Policy & Issues
Wine Equalisation Tax (WET) Information
The Wine Equalisation Tax (WET) legislation changes were agreed by the Australian Parliament on 17 August 2017 and are now law, known as the Treasury Laws Amendment (2017 Measure No.4) Act 2017. Winemakers who currently access the rebate, or sell grapes to a wine producer who receives the rebate, will need to understand the implications of the changes.
What producers will need to be aware of include:
In response to environmental changes, many businesses within the wine industry are transitioning from exporting wine to selling wine for consumption within Australia. This means they now have new obligations relating to the Wine Equalisation Tax (WET).
To be eligible to claim the WET rebate, ownership of the grapes will mean that some form of contract must be in place at the weighbridge (prior to crushing). This may take the form of an exchange of letters, but a more formal contract is likely to provide more surety.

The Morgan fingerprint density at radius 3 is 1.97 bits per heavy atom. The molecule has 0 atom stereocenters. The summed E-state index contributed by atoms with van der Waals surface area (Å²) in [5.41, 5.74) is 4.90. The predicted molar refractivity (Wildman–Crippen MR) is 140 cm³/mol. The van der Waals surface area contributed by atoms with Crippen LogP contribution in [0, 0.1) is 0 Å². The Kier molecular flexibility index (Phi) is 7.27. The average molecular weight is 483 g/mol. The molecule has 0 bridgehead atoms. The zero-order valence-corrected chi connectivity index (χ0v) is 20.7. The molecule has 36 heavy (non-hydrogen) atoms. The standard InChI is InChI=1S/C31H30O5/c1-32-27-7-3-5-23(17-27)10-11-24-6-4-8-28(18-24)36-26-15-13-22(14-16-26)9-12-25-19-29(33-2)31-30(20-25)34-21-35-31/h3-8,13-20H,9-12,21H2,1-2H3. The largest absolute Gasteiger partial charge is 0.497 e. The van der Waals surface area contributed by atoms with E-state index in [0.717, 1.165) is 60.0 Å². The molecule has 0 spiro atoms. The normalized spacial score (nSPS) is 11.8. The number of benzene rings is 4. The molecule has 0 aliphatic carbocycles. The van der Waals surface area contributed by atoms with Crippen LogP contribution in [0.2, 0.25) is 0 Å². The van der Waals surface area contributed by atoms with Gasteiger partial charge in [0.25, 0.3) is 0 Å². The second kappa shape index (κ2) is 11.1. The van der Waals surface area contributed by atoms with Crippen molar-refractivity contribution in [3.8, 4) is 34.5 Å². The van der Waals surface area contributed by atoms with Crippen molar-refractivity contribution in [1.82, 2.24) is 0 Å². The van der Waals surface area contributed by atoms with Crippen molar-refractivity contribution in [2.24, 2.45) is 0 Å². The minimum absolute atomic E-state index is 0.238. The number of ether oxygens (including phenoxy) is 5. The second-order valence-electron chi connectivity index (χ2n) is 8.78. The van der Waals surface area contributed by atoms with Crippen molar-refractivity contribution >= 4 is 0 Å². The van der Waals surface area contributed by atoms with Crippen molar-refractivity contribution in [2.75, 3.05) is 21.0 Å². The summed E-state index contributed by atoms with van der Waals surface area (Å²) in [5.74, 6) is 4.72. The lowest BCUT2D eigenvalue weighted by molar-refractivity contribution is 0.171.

The ATO will require record keeping to demonstrate ownership of the grapes from the crusher through to the final product.
Retention of title clauses may mean that ownership does not pass to the grape purchaser at the weighbridge. Therefore, such clauses may not satisfy WET eligibility requirements.
Although the intention in the legislation is for ‘parent’ trademarks to cover all the associated trademarks for the eligibility provisions, this needs to be clarified in the ATO guidance.
Distributor model implications
Some distribution models will require different payment forms. For example, if a producer sells to a distributer, they can quote, but if that distributer on-sells to a further distributer, no rebate will be available, but WET will be payable.
The transitional provisions are complex and require clear guidance on the treatment of existing bottled product and that in barrels, as well as the differences applying to table and fortified products.